How Four Upstarts Built and Crashed the Anti-Facebook
Fueled by idealism and Kickstarter, four young men tried to challenge Facebook’s hegemony with a social network that valued privacy. Then things went south.
In November 2011, Ilya Zhitomirskiy, a 22-year-old founding member of the social network Diaspora, committed suicide in his San Francisco bedroom. It was just three days before the scheduled release of his company’s beta product—a highly anticipated Facebook alternative that would allow users to control their own data. Zhitomirskiy had a history of depression, but his decision was apparently spurred by a number of factors: A year and a half after he and three NYU friends moved West with $200,000 raised on Kickstarter and loads of publicity, they were fighting, their CEO just quit, and the money was dwindling.
In Jim Dwyer’s More Awesome Than Money, Ilya’s suicide goes beyond the merely tragic to the symbolic. On the surface, Dwyer’s book is an up-close look at a Silicon Valley tech start-up, packed with stories of late night brainstorming sessions, venture capital pitches, wild memed parties, and endless coding. But this is no capitalist success story. The Diaspora Four, as the founders are referred to, are idealists; they were inspired to launch their company after attending a speech about freedom and social justice on the Internet.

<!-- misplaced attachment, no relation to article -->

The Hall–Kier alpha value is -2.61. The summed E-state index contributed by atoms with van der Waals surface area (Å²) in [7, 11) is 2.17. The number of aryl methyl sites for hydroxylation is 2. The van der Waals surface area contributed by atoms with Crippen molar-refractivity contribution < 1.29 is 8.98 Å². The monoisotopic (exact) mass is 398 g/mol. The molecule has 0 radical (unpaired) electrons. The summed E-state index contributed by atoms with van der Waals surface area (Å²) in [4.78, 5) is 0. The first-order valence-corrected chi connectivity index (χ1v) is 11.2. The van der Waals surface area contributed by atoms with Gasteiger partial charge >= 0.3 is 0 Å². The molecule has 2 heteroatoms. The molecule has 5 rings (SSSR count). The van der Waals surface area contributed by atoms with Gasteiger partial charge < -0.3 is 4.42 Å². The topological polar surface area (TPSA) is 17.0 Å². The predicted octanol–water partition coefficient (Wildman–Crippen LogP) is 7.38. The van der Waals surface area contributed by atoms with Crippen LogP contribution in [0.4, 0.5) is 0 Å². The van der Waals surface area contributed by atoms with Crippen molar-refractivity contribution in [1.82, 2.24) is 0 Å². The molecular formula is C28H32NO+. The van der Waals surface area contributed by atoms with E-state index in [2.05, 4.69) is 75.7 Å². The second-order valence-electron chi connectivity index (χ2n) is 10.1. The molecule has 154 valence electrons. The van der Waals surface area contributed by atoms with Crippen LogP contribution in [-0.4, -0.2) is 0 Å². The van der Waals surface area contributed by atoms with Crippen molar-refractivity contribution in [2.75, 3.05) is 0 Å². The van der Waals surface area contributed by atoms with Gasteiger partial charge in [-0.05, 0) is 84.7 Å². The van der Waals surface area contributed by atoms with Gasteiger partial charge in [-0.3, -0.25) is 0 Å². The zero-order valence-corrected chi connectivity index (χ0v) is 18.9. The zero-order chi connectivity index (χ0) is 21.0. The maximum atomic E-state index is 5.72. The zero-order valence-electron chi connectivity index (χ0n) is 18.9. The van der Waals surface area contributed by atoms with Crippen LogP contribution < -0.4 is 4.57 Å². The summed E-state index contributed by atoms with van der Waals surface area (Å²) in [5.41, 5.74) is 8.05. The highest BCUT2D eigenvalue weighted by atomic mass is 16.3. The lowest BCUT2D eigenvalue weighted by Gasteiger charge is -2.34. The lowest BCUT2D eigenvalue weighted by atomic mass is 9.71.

As the story of their business unfolds, global events crowd their way into the narrative. The book covers the years 2010-2013, when the Arab Spring, Occupy movements, and Edward Snowden’s revelations are exploding across the world stage. These events give the potentially abstract issues that the book tackles—government and corporate spying, Internet freedom—an important tangibility. The Internet, ever becoming a greater part of the human experience, is at a crossroads, Dwyer argues in his book. One road leads to freedom, sharing, and equality; the other to endless spying, a hierarchical structure, and repression. The Diaspora Four are trying to navigate their way through all this, and Ilya’s death can be read as a warning about the consequences of choosing the wrong path.
The speech that inspired Diaspora was delivered by Eben Moglen, a Columbia law professor and founder of the Software Freedom Law Center. Moglen asserts that the current business model of the Internet, in which personal data is traded for “free” services, is antithetical to its original intent and “hostile to human freedom.” The thorny issues involved in this trade-off have been critiqued powerfully in recent books by Glenn Greenwald, in No Place to Hide, and Julia Angwin, in Dragnet Nation. But Moglen, an Internet scholar, has developed something closer to a philosophy. That philosophy was adopted by the Diaspora Four.